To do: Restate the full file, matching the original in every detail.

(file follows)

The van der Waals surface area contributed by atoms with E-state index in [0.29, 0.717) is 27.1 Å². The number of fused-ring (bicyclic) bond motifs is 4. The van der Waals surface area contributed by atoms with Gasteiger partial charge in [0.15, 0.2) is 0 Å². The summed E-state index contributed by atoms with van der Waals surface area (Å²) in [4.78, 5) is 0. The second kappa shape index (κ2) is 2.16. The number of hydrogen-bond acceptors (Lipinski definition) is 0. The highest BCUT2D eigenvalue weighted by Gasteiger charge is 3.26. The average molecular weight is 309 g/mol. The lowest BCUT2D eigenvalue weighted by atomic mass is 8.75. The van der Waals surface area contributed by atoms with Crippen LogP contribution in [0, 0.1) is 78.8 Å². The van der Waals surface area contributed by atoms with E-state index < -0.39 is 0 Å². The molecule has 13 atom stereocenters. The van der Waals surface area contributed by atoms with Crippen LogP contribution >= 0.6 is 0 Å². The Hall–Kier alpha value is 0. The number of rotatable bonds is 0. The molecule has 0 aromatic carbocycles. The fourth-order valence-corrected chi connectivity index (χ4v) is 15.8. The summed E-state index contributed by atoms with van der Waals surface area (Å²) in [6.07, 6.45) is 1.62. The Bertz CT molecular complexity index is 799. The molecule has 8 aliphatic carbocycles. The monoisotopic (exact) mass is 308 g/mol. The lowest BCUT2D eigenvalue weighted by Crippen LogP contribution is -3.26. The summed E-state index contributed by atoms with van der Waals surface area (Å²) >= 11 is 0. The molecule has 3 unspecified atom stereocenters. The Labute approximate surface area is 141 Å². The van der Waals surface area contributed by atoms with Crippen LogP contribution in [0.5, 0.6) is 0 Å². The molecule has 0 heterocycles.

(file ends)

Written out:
The van der Waals surface area contributed by atoms with E-state index in [0.29, 0.717) is 27.1 Å². The number of fused-ring (bicyclic) bond motifs is 4. The van der Waals surface area contributed by atoms with Gasteiger partial charge in [0.15, 0.2) is 0 Å². The summed E-state index contributed by atoms with van der Waals surface area (Å²) in [4.78, 5) is 0. The second kappa shape index (κ2) is 2.16. The number of hydrogen-bond acceptors (Lipinski definition) is 0. The highest BCUT2D eigenvalue weighted by Gasteiger charge is 3.26. The average molecular weight is 309 g/mol. The lowest BCUT2D eigenvalue weighted by atomic mass is 8.75. The van der Waals surface area contributed by atoms with Crippen LogP contribution in [0, 0.1) is 78.8 Å². The van der Waals surface area contributed by atoms with E-state index < -0.39 is 0 Å². The molecule has 13 atom stereocenters. The van der Waals surface area contributed by atoms with Crippen LogP contribution >= 0.6 is 0 Å². The Hall–Kier alpha value is 0. The number of rotatable bonds is 0. The molecule has 0 aromatic carbocycles. The fourth-order valence-corrected chi connectivity index (χ4v) is 15.8. The summed E-state index contributed by atoms with van der Waals surface area (Å²) in [6.07, 6.45) is 1.62. The Bertz CT molecular complexity index is 799. The molecule has 8 aliphatic carbocycles. The monoisotopic (exact) mass is 308 g/mol. The lowest BCUT2D eigenvalue weighted by Crippen LogP contribution is -3.26. The summed E-state index contributed by atoms with van der Waals surface area (Å²) >= 11 is 0. The molecule has 3 unspecified atom stereocenters. The Labute approximate surface area is 141 Å². The van der Waals surface area contributed by atoms with Crippen LogP contribution in [0.5, 0.6) is 0 Å². The molecule has 0 heterocycles.